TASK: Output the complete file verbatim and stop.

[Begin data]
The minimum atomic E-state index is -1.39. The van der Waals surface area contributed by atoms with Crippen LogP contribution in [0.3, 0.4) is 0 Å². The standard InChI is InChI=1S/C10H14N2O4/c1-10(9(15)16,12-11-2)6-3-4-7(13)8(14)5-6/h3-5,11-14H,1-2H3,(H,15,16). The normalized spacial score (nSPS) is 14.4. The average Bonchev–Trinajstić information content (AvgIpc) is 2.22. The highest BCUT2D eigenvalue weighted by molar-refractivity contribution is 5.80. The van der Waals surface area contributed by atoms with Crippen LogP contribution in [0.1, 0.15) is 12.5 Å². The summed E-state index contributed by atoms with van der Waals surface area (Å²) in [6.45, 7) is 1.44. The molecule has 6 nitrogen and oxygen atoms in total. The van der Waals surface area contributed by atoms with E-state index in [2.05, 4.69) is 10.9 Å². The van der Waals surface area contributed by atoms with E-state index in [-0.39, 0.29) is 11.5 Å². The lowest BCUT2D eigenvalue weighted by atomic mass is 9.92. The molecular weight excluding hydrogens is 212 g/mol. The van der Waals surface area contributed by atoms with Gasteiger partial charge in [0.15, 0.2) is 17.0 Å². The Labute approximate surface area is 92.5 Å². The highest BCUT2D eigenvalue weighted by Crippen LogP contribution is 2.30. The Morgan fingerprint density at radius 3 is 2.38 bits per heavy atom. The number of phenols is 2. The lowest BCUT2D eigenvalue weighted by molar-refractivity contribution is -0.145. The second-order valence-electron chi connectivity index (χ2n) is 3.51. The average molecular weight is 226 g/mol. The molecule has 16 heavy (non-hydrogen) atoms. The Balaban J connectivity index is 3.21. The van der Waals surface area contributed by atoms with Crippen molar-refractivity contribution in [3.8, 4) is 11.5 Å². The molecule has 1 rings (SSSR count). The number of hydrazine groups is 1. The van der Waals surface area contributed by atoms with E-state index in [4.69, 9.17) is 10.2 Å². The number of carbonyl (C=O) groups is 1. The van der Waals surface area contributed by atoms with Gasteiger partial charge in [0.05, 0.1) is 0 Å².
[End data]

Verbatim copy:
The minimum atomic E-state index is -1.39. The van der Waals surface area contributed by atoms with Crippen LogP contribution in [0.3, 0.4) is 0 Å². The standard InChI is InChI=1S/C10H14N2O4/c1-10(9(15)16,12-11-2)6-3-4-7(13)8(14)5-6/h3-5,11-14H,1-2H3,(H,15,16). The normalized spacial score (nSPS) is 14.4. The average Bonchev–Trinajstić information content (AvgIpc) is 2.22. The highest BCUT2D eigenvalue weighted by molar-refractivity contribution is 5.80. The van der Waals surface area contributed by atoms with Crippen LogP contribution in [0.1, 0.15) is 12.5 Å². The summed E-state index contributed by atoms with van der Waals surface area (Å²) in [6.45, 7) is 1.44. The molecule has 6 nitrogen and oxygen atoms in total. The van der Waals surface area contributed by atoms with E-state index in [2.05, 4.69) is 10.9 Å². The van der Waals surface area contributed by atoms with E-state index in [-0.39, 0.29) is 11.5 Å². The lowest BCUT2D eigenvalue weighted by atomic mass is 9.92. The molecular weight excluding hydrogens is 212 g/mol. The van der Waals surface area contributed by atoms with Gasteiger partial charge in [0.15, 0.2) is 17.0 Å². The Labute approximate surface area is 92.5 Å². The highest BCUT2D eigenvalue weighted by Crippen LogP contribution is 2.30. The Morgan fingerprint density at radius 3 is 2.38 bits per heavy atom. The number of phenols is 2. The lowest BCUT2D eigenvalue weighted by molar-refractivity contribution is -0.145. The second-order valence-electron chi connectivity index (χ2n) is 3.51. The average molecular weight is 226 g/mol. The molecule has 16 heavy (non-hydrogen) atoms. The Balaban J connectivity index is 3.21. The van der Waals surface area contributed by atoms with Crippen molar-refractivity contribution in [3.8, 4) is 11.5 Å². The molecule has 1 rings (SSSR count). The number of hydrazine groups is 1. The van der Waals surface area contributed by atoms with E-state index in [4.69, 9.17) is 10.2 Å². The number of carbonyl (C=O) groups is 1. The van der Waals surface area contributed by atoms with Gasteiger partial charge in [0.05, 0.1) is 0 Å².